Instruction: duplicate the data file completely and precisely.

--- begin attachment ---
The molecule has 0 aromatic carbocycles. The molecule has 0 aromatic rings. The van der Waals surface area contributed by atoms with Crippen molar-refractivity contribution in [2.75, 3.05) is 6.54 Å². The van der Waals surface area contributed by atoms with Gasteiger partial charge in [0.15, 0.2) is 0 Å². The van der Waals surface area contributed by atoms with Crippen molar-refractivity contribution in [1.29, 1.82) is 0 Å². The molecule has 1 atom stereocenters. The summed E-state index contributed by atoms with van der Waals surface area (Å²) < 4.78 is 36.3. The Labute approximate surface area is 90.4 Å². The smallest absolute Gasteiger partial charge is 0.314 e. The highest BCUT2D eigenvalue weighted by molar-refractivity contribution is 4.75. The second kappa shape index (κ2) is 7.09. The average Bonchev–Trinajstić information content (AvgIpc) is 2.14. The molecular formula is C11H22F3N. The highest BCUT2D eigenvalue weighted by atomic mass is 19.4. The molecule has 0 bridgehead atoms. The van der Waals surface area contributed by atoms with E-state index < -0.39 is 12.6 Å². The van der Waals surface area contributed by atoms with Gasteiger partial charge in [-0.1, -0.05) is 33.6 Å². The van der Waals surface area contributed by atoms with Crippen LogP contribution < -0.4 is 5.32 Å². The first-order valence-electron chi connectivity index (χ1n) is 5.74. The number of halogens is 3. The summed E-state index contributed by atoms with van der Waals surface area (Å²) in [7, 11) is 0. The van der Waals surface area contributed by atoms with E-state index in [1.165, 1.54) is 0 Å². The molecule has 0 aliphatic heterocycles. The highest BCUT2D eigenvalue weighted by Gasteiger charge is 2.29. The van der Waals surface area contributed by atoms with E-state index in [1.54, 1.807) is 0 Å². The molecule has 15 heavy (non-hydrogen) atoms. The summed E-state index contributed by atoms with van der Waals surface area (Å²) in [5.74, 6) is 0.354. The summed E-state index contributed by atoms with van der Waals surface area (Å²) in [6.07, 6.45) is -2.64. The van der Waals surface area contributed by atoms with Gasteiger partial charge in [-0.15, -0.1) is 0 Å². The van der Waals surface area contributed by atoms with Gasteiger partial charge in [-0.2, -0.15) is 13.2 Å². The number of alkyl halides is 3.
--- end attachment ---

The molecule has 0 aromatic carbocycles. The molecule has 0 aromatic rings. The van der Waals surface area contributed by atoms with Crippen molar-refractivity contribution in [2.75, 3.05) is 6.54 Å². The van der Waals surface area contributed by atoms with Gasteiger partial charge in [0.15, 0.2) is 0 Å². The van der Waals surface area contributed by atoms with Crippen molar-refractivity contribution in [1.29, 1.82) is 0 Å². The molecule has 1 atom stereocenters. The summed E-state index contributed by atoms with van der Waals surface area (Å²) < 4.78 is 36.3. The Labute approximate surface area is 90.4 Å². The smallest absolute Gasteiger partial charge is 0.314 e. The highest BCUT2D eigenvalue weighted by molar-refractivity contribution is 4.75. The second kappa shape index (κ2) is 7.09. The average Bonchev–Trinajstić information content (AvgIpc) is 2.14. The molecular formula is C11H22F3N. The highest BCUT2D eigenvalue weighted by atomic mass is 19.4. The molecule has 0 bridgehead atoms. The van der Waals surface area contributed by atoms with E-state index < -0.39 is 12.6 Å². The van der Waals surface area contributed by atoms with Gasteiger partial charge in [-0.1, -0.05) is 33.6 Å². The van der Waals surface area contributed by atoms with Crippen LogP contribution < -0.4 is 5.32 Å². The first-order valence-electron chi connectivity index (χ1n) is 5.74. The number of halogens is 3. The summed E-state index contributed by atoms with van der Waals surface area (Å²) in [7, 11) is 0. The van der Waals surface area contributed by atoms with E-state index in [1.165, 1.54) is 0 Å². The molecule has 0 aliphatic heterocycles. The highest BCUT2D eigenvalue weighted by Gasteiger charge is 2.29. The van der Waals surface area contributed by atoms with E-state index in [1.54, 1.807) is 0 Å². The molecule has 15 heavy (non-hydrogen) atoms. The summed E-state index contributed by atoms with van der Waals surface area (Å²) in [5.74, 6) is 0.354. The summed E-state index contributed by atoms with van der Waals surface area (Å²) in [6.07, 6.45) is -2.64. The van der Waals surface area contributed by atoms with Gasteiger partial charge in [-0.15, -0.1) is 0 Å². The van der Waals surface area contributed by atoms with Gasteiger partial charge in [-0.2, -0.15) is 13.2 Å². The number of alkyl halides is 3.